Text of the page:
It is possible to speak with our heart directly. Most ancient cultures know this. We can actually converse with our hearts as if it were a good friend. In modern life we have become so busy with daily affairs and thoughts that we have lost this essential art of taking time to converse with our heart. —Jack Kornfield, A Path with Heart: A Guide Through the Perils and Promises of Spiritual Life
As I mentioned in my Sit with It post, I have been out of sorts. Not quite myself. I woke up this morning able to name some of my feelings–disoriented and flustered, like I can’t quite find my footing. These feelings remind me of the time [a little more than a decade ago] when I went silent for about three months. I still spoke with others, but I did not engage in lengthy conversation, did not engage in discussions about points-of-view on issues. I didn’t even listen to sermons. I closed my ears to all voices but God’s. I am heading in that direction again.
Lately, I have spent too much time and energy striving, struggling, wrestling inwardly [with myself] and outwardly with other people and their struggles, strivings, and energy. There’s so much brain clutter that the only way through it is through silence. Not a literal silence, but a spiritual one—a way of tuning out the unnecessary and tuning in to what is needful and authentic.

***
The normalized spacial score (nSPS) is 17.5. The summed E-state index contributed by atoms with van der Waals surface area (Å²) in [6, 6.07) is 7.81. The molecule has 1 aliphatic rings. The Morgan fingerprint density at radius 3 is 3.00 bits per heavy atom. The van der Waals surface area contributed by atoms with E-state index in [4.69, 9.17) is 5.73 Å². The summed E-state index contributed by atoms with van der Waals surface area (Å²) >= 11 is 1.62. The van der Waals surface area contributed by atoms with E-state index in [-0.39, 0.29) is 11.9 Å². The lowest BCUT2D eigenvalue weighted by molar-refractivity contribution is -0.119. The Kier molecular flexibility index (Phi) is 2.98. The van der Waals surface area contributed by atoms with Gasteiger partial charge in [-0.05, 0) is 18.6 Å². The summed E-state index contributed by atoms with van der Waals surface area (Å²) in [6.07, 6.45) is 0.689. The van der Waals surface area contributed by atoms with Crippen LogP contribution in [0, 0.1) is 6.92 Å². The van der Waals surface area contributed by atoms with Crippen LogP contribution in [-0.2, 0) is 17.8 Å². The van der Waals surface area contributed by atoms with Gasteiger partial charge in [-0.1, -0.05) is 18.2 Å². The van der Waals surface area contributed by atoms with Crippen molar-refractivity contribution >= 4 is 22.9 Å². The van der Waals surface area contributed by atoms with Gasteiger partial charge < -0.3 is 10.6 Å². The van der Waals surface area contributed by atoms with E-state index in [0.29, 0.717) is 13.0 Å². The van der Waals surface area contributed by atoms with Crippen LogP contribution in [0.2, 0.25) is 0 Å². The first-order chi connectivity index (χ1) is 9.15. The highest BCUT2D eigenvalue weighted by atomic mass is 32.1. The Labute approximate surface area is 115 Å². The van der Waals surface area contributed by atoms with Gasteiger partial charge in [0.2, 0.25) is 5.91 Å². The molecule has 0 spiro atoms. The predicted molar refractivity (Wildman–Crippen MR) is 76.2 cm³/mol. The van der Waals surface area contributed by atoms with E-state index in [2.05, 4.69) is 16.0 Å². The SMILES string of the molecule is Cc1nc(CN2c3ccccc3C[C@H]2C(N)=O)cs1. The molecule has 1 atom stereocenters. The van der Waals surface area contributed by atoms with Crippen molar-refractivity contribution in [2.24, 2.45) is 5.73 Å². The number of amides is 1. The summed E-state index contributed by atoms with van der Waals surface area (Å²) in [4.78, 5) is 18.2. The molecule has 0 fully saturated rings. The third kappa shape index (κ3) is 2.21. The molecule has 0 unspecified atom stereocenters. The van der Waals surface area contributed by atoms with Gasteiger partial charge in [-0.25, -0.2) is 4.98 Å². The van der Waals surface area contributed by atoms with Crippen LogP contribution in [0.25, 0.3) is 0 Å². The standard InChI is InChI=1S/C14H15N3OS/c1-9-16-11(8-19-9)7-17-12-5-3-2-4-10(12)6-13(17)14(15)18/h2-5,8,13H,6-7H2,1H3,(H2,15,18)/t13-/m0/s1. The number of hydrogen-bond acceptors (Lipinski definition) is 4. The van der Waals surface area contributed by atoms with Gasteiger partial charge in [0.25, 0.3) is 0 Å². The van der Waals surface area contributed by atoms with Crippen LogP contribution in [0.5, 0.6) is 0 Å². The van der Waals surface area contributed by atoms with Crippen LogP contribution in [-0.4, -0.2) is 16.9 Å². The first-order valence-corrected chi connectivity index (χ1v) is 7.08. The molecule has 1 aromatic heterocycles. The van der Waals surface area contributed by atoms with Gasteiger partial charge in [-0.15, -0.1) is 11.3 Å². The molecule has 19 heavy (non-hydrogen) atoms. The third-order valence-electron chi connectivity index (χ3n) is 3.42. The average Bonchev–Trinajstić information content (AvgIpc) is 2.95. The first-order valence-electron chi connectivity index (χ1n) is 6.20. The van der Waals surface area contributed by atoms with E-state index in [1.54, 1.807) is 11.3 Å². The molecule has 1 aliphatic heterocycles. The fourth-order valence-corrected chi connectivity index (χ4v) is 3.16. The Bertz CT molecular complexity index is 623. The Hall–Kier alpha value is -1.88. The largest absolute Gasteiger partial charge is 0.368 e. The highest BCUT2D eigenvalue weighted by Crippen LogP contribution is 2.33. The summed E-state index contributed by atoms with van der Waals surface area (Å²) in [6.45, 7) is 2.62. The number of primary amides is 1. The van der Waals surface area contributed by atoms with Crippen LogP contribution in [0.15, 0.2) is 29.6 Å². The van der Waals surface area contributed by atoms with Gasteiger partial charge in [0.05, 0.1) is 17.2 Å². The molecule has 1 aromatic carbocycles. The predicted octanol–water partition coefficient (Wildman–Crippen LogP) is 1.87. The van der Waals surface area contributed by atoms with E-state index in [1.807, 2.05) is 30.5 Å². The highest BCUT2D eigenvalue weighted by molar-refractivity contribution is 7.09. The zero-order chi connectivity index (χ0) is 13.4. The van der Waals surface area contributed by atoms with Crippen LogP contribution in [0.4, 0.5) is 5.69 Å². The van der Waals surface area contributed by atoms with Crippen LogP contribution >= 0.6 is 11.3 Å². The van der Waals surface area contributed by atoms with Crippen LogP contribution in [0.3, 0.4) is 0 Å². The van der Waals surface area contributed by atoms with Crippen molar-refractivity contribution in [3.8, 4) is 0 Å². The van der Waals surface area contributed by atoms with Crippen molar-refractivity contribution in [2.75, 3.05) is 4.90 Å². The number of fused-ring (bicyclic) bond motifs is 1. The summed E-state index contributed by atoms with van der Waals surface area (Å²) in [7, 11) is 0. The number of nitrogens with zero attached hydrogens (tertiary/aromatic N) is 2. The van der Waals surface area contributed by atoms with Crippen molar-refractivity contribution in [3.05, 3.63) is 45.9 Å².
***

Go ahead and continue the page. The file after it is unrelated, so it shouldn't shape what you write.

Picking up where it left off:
There is deep rest in that type of silence, in withdrawing for a dedicated time from the madness of the world and giving full attention to the stirrings and musings of our hearts.
I like the way Jack Kornfield put it. We need this silence to “converse with our own hearts as if it were a good friend.”
About the Image: The abstract photo above features the work of my pen friend, Rebecca R, also known as Beckra. The artwork sits inside one of my planners–as a reminder to write to Rebecca. The reminder has failed. I owe you many letters, Rebecca. [Insert Face Palm Emoji]